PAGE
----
The title of your post says it all, Sonia. Cultural changes are slow, but it is women like you and those you can influence and help that can make a difference.
I definitely think that it makes sense investing in girls and women. Do you know The Girl Effect? They have been doing this for a while and there are certainly many statistics that show that if you invest in a woman, it affects the home, kids, and village in a positive way. When I give my Kiva credits, I usually invest in women too.
About not being able to see my photos on my blog, no one else has complained, so I wonder if there is something going on with your own computer?
The Blonde Duck says
I think that rather being looked at as women, women should be seen as valued individuals with rich personalities and thoughts–not just boobs or the ability to have kids.
Hi Sonia–its Kim from over at chrysalisvoyage.com/wordpress. Looks like you've been having your own adventures. Very much appreciated checking out your blog! I'll be back! In our travels I was encouraged to see that the status of women is changing in Morocco and in Egypt!
Well said, especially in the third world.
I'm so glad to hear this is being addressed and discussed by so many.
Thanks Lyn for the "citizen of the planet," mention. Maybe that's something all women should strive to become.
As Kristof mentioned, "we are the ones who have won the lottery."
So sad that corruption in so many countries stops that from happening.
Imagine the potential of our message if all women stood together.
Yes, I agree with your statement and wonder if that's not always been the case.
I hope we can all make a small difference, and unite.
Thanks for the tip on The Girl Effect. I know you've been active in international causes, and I'm learning more now.
@The Blonde Duck
I agree, and that's up to each individual woman to send that message.
Interesting that it's changing in Egypt and Morocco. I wonder if that's also the case in more rural areas? I hope so.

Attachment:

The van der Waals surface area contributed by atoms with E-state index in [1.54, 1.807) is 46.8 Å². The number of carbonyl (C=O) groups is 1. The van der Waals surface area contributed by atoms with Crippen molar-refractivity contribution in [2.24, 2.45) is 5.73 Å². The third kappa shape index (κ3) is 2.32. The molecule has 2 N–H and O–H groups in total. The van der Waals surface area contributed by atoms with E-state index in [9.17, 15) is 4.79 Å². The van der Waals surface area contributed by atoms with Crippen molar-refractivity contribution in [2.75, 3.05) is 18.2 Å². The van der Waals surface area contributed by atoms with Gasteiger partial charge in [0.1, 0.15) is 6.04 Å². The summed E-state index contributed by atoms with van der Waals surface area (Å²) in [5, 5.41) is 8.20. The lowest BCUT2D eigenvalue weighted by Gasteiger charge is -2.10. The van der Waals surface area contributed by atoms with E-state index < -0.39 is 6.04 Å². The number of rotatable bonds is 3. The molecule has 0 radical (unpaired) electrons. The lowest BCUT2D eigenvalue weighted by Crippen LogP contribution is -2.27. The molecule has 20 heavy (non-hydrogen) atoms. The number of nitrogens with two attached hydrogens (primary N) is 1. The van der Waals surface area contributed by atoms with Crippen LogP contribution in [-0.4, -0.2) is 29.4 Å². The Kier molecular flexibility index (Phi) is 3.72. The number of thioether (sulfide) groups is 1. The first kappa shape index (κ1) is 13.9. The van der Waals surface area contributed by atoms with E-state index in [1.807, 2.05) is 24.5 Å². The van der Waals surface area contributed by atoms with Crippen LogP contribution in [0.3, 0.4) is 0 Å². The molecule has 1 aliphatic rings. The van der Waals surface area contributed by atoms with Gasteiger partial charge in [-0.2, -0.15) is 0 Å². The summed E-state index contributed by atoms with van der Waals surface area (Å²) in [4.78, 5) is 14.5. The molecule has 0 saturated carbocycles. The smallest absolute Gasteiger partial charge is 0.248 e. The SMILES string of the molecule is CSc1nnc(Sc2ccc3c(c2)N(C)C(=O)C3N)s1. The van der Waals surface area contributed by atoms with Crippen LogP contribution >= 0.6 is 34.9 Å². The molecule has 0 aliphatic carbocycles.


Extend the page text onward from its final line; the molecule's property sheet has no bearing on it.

Lauri Kubuitsile says
Crimey- I don't know why Oprah says her "school in Africa". Her school is NOT in Africa- it is in South Africa- there are 40+ countries in Africa, each one very different. I find that so annoying. Oprah's school is good in theory but in practice it has many flaws. Creating this odd disconnected group of elitist girls is problematic.
I recently came upon a wonderful thing that may be helpful for your girls in Belize who have no money for pads and underwear so drop from school. They are called mooncups. Think how much money could be saved if these girls had them. I have no idea how much they cost but even myself I'm trying to see how to get one. Here's the link http://www.mooncup.co.uk/ if Nurse Judy wants to investigate.
Yo have no idea how happy I am that you mentioned the mooncup. I checked it out and it's around $20. Unfortunately the UK company cannot sell this in the U.S. as there's another mooncup company in the U.S. I wish I'd heard of this many years ago. I've always hated the waste women cause with pads and tampons. What can we do next for diapers?
I am so happy when you guys start a discussion. You spark ideas and bounce then around and open my mind to future endeavors. Thank you to ALL MY BLOGGER FRIENDS.
Jill Kemerer says
It's so easy to close my eyes to the problems of the world. Thanks for opening them today. And yes, I agree that we need to support women and girls everywhere.
The Blonde Duck says
I tend to go a little crazy stocking up on pumpkin.
Jungle Mom says
In so many cultures it is the weak that are abused. The women and children. Education and security need to be spread across the globe. It hurts so to witness females who are abused and do not even know there is another way to live. Breaks my heart.
Midlife Jobhunter says
"Kristof's book is so full of stories and information that my eyes are opening globally"
That's why you should write your story as well. Fascinating post. I will look for his book – and yours!
Miss Footloose says
Sonia, I'm a little late here, but still wanted to say I'll be looking forward to reading this book. We've lived in developing countries for years and my husband works on aid projects. He get so tired and frustrated by books that say we are doing more harm than good, that we are wasting our money on foreign aid and that nothing works. This is so not true. Yes, there is a lot that doesn't work and is wasteful, but there are many, many great stories about wonderful work being done that has lots of good results.
So, it sounds that this book has some positive things to say about what works and what helps, so that's great.
I agree. Half the Sky takes a positive approach and shows what good people have done. Enjoy!